Remember when you were a kid, lying in bed, listening to scary sounds that seemed to be coming from the closet or somewhere in the dark recesses of your room? Do you recall thinking “Just don’t look.” You didn’t want to find a monster lurking in the shadows and hoped you would fall asleep before anything bad happened. Of course there were no scary monsters in the closet. You know now that you wouldn’t have found them even if you looked.
It is time for leaders to start looking closely because there are real threats that won’t go away after they fall asleep.
I rarely make predictions, but I’m pretty confident of this one: someday, we’ll look back at this period of time and realize that with the demise of Bear Stearns, the sub-prime debacle, the Feds intervention in ways never done before and the myriad problems entangled, we’ll realize how close we were to the cataclysmic economic-meltdown that financial advisers referred to when they used phrases like “…of course if that happens, then all bets are off.”
History usually becomes the great clarifier, and there is little value skill involved in looking backwards and understanding what happened. The problem today is that leaders in the financial services sector, government and business in general saw the writing on the wall. Even semi-knowledgeable investors heard the sounds coming from the closet–and decided not to look.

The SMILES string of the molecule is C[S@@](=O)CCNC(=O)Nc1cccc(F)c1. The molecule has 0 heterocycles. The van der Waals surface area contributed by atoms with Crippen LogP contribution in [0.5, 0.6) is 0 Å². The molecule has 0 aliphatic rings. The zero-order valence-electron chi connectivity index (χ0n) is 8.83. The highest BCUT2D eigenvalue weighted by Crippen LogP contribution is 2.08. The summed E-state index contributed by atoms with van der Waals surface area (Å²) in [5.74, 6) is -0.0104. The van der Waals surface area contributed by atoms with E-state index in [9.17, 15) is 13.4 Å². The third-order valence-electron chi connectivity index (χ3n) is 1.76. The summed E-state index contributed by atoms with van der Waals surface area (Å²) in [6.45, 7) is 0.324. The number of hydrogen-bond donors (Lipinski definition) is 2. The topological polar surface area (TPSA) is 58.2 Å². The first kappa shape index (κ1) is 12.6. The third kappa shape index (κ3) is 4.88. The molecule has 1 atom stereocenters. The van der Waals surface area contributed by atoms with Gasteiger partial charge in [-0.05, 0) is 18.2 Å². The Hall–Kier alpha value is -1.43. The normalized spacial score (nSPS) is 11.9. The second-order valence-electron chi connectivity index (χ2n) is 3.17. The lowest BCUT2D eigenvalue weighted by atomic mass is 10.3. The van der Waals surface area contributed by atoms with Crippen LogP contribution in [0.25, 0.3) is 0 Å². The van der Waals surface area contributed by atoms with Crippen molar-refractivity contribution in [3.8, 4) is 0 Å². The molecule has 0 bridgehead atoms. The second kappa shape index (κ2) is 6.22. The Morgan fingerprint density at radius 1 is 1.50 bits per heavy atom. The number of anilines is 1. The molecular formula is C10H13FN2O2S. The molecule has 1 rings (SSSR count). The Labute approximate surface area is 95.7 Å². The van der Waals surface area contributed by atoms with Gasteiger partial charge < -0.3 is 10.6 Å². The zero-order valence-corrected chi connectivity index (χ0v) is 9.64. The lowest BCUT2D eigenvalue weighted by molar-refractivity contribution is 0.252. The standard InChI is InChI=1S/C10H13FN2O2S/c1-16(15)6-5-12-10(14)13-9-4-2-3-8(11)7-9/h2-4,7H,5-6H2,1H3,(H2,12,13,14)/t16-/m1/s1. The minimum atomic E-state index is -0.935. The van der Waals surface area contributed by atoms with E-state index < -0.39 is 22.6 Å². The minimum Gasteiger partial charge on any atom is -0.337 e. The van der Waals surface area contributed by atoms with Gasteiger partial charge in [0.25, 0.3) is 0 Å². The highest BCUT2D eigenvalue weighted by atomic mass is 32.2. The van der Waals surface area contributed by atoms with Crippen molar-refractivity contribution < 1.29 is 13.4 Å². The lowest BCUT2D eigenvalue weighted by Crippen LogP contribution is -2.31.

Why? The reasons are many, beginning with denial, greed and even unfounded optimism. Not many students want to tell the teacher he or she can’t teach even though every student knows it. So managers and leaders in the current economic mess all sat quietly at their desks for their hands folded.
Despite my degree in economics, I’m not writing to suggest any solution to the current economic crisis. I just want leaders of every ilk wherever they might be on the planet today to remember this: it is time to start looking at the scary stuff. Denial isn’t a strategy. Following the popular course doesn’t make you a leader. And if you aren’t willing to deal with what you see when you start looking a little closer–and I know this sounds harsh–maybe you aren’t the leader you thought you were.
Clinton and Obama are focusing on healthcare coverage, and it is an important subject. But if you want to look at something scary, start pondering the numbers related to Medicare, Medicaid and Social Security. Those monsters are banging around in the closet with reckless abandon, but I’m not seeing many U.S. politicians willing to take a look, probably because they know what they’ll find.
Social and cultural crisis are rarely a surprise. They usually show up on radar far in advance and start steadily pulsating and growing. They get noticed, but since they’re not big enough to make headlines, they get ignnored. That is, of course, until they’re somewhere between significant and cataclysmic in size.
If you lead, or aspire to lead, start looking more closely at the problems on your radar. You might have to sell and cajole to get others focused on what you’re seeing, but that’s part of the challenge of leadership. Deal with those issues, organizationally and otherwise, before they end up as headlines that use words like “catastrophe” or “meltdown.”